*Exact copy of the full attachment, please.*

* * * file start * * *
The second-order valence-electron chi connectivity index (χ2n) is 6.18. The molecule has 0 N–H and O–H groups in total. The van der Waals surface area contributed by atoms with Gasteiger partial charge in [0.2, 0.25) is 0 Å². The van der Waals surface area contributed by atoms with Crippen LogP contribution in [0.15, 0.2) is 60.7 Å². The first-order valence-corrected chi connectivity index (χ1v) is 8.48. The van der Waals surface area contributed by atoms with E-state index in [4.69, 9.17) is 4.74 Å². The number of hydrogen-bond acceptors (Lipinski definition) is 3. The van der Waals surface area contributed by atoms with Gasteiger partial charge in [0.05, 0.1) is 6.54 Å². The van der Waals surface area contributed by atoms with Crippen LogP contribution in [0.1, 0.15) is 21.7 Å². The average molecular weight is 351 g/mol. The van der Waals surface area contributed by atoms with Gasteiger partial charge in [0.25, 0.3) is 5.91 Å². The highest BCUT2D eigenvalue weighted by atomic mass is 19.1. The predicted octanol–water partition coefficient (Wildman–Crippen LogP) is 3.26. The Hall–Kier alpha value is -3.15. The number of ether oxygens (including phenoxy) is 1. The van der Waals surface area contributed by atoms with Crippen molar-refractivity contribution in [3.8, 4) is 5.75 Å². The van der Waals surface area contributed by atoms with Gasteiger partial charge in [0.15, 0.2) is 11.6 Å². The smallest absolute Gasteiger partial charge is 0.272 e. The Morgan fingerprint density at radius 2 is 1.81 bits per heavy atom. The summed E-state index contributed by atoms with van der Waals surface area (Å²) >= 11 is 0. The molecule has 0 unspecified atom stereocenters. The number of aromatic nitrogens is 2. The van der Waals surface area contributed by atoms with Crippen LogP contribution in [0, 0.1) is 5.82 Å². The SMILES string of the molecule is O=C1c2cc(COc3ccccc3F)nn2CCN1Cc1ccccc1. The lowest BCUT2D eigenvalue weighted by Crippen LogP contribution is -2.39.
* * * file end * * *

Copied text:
The second-order valence-electron chi connectivity index (χ2n) is 6.18. The molecule has 0 N–H and O–H groups in total. The van der Waals surface area contributed by atoms with Gasteiger partial charge in [0.2, 0.25) is 0 Å². The van der Waals surface area contributed by atoms with Crippen LogP contribution in [0.15, 0.2) is 60.7 Å². The first-order valence-corrected chi connectivity index (χ1v) is 8.48. The van der Waals surface area contributed by atoms with E-state index in [4.69, 9.17) is 4.74 Å². The number of hydrogen-bond acceptors (Lipinski definition) is 3. The van der Waals surface area contributed by atoms with Gasteiger partial charge in [0.05, 0.1) is 6.54 Å². The van der Waals surface area contributed by atoms with Crippen LogP contribution in [0.1, 0.15) is 21.7 Å². The average molecular weight is 351 g/mol. The van der Waals surface area contributed by atoms with Gasteiger partial charge in [0.25, 0.3) is 5.91 Å². The highest BCUT2D eigenvalue weighted by atomic mass is 19.1. The predicted octanol–water partition coefficient (Wildman–Crippen LogP) is 3.26. The Hall–Kier alpha value is -3.15. The number of ether oxygens (including phenoxy) is 1. The van der Waals surface area contributed by atoms with Crippen molar-refractivity contribution in [3.8, 4) is 5.75 Å². The van der Waals surface area contributed by atoms with Gasteiger partial charge in [0.15, 0.2) is 11.6 Å². The smallest absolute Gasteiger partial charge is 0.272 e. The Morgan fingerprint density at radius 2 is 1.81 bits per heavy atom. The summed E-state index contributed by atoms with van der Waals surface area (Å²) >= 11 is 0. The molecule has 0 unspecified atom stereocenters. The number of aromatic nitrogens is 2. The van der Waals surface area contributed by atoms with Crippen LogP contribution in [0, 0.1) is 5.82 Å². The SMILES string of the molecule is O=C1c2cc(COc3ccccc3F)nn2CCN1Cc1ccccc1. The lowest BCUT2D eigenvalue weighted by Crippen LogP contribution is -2.39.